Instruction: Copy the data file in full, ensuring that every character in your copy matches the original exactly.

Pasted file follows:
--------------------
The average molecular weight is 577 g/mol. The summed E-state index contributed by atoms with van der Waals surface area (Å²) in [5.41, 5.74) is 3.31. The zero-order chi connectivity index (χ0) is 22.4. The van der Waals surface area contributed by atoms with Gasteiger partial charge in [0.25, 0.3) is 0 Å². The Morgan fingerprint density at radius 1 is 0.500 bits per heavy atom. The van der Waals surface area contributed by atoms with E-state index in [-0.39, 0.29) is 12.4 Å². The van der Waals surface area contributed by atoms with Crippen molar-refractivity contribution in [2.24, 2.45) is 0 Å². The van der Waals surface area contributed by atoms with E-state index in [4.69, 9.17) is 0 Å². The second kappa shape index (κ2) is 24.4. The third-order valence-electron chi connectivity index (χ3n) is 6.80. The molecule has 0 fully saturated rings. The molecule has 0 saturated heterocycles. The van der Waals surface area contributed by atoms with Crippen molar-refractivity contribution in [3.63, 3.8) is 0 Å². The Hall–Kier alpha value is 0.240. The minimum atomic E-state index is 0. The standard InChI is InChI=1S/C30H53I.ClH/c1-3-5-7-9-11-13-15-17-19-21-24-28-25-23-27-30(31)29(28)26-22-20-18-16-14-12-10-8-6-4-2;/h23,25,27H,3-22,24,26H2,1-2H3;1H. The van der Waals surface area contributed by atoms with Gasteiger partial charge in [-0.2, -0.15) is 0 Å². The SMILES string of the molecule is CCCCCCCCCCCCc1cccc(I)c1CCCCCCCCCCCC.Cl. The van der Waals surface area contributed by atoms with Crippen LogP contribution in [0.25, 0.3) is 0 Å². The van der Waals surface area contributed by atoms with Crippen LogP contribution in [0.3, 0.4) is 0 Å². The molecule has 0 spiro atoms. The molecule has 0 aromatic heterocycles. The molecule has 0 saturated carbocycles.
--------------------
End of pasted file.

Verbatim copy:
The average molecular weight is 577 g/mol. The summed E-state index contributed by atoms with van der Waals surface area (Å²) in [5.41, 5.74) is 3.31. The zero-order chi connectivity index (χ0) is 22.4. The van der Waals surface area contributed by atoms with Gasteiger partial charge in [0.25, 0.3) is 0 Å². The Morgan fingerprint density at radius 1 is 0.500 bits per heavy atom. The van der Waals surface area contributed by atoms with E-state index in [-0.39, 0.29) is 12.4 Å². The van der Waals surface area contributed by atoms with Crippen molar-refractivity contribution in [2.24, 2.45) is 0 Å². The van der Waals surface area contributed by atoms with E-state index in [4.69, 9.17) is 0 Å². The second kappa shape index (κ2) is 24.4. The third-order valence-electron chi connectivity index (χ3n) is 6.80. The molecule has 0 fully saturated rings. The molecule has 0 saturated heterocycles. The van der Waals surface area contributed by atoms with Crippen molar-refractivity contribution in [3.63, 3.8) is 0 Å². The Hall–Kier alpha value is 0.240. The minimum atomic E-state index is 0. The standard InChI is InChI=1S/C30H53I.ClH/c1-3-5-7-9-11-13-15-17-19-21-24-28-25-23-27-30(31)29(28)26-22-20-18-16-14-12-10-8-6-4-2;/h23,25,27H,3-22,24,26H2,1-2H3;1H. The van der Waals surface area contributed by atoms with Gasteiger partial charge in [-0.2, -0.15) is 0 Å². The SMILES string of the molecule is CCCCCCCCCCCCc1cccc(I)c1CCCCCCCCCCCC.Cl. The van der Waals surface area contributed by atoms with Crippen LogP contribution in [0.25, 0.3) is 0 Å². The van der Waals surface area contributed by atoms with Crippen LogP contribution in [0.3, 0.4) is 0 Å². The molecule has 0 spiro atoms. The molecule has 0 aromatic heterocycles. The molecule has 0 saturated carbocycles.